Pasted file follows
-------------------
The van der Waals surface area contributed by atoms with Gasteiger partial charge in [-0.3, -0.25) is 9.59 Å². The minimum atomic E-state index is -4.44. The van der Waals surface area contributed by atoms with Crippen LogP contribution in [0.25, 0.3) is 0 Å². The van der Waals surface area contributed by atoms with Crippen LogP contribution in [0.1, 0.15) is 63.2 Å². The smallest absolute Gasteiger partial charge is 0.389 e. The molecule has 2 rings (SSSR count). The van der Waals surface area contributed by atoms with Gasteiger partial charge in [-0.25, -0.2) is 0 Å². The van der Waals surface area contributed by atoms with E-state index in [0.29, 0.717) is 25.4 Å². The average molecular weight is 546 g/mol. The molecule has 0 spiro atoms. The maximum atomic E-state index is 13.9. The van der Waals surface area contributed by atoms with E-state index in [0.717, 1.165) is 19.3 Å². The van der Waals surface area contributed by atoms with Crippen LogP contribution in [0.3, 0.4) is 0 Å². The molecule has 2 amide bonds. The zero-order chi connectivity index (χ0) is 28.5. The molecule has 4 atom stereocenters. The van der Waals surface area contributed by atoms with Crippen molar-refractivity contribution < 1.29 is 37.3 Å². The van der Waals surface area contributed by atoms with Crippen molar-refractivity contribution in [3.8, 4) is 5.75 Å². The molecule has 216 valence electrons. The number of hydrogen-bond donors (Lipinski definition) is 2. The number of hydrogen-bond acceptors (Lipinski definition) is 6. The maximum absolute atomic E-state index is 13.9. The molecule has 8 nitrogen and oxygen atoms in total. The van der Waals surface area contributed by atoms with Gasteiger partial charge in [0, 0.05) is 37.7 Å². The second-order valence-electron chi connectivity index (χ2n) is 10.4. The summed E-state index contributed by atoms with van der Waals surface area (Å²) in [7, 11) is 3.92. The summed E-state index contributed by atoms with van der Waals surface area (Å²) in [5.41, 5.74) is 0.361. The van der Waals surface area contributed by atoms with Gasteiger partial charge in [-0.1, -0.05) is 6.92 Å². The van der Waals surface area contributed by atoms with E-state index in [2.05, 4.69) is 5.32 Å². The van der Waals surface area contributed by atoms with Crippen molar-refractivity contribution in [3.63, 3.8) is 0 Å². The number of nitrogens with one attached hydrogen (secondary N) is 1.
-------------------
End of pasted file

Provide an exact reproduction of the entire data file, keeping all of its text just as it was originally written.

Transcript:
The van der Waals surface area contributed by atoms with Gasteiger partial charge in [-0.3, -0.25) is 9.59 Å². The minimum atomic E-state index is -4.44. The van der Waals surface area contributed by atoms with Crippen LogP contribution in [0.25, 0.3) is 0 Å². The van der Waals surface area contributed by atoms with Crippen LogP contribution in [0.1, 0.15) is 63.2 Å². The smallest absolute Gasteiger partial charge is 0.389 e. The molecule has 2 rings (SSSR count). The van der Waals surface area contributed by atoms with Gasteiger partial charge in [-0.25, -0.2) is 0 Å². The van der Waals surface area contributed by atoms with E-state index in [0.29, 0.717) is 25.4 Å². The average molecular weight is 546 g/mol. The molecule has 0 spiro atoms. The maximum atomic E-state index is 13.9. The van der Waals surface area contributed by atoms with E-state index in [0.717, 1.165) is 19.3 Å². The van der Waals surface area contributed by atoms with Crippen LogP contribution in [0.3, 0.4) is 0 Å². The molecule has 2 amide bonds. The zero-order chi connectivity index (χ0) is 28.5. The molecule has 4 atom stereocenters. The van der Waals surface area contributed by atoms with Crippen molar-refractivity contribution < 1.29 is 37.3 Å². The van der Waals surface area contributed by atoms with Crippen molar-refractivity contribution in [3.8, 4) is 5.75 Å². The molecule has 216 valence electrons. The number of hydrogen-bond donors (Lipinski definition) is 2. The number of hydrogen-bond acceptors (Lipinski definition) is 6. The maximum absolute atomic E-state index is 13.9. The molecule has 8 nitrogen and oxygen atoms in total. The van der Waals surface area contributed by atoms with Gasteiger partial charge in [0, 0.05) is 37.7 Å². The second-order valence-electron chi connectivity index (χ2n) is 10.4. The summed E-state index contributed by atoms with van der Waals surface area (Å²) in [7, 11) is 3.92. The summed E-state index contributed by atoms with van der Waals surface area (Å²) in [5.41, 5.74) is 0.361. The van der Waals surface area contributed by atoms with Gasteiger partial charge in [-0.1, -0.05) is 6.92 Å². The van der Waals surface area contributed by atoms with E-state index in [2.05, 4.69) is 5.32 Å². The van der Waals surface area contributed by atoms with Crippen molar-refractivity contribution in [3.63, 3.8) is 0 Å². The number of nitrogens with one attached hydrogen (secondary N) is 1.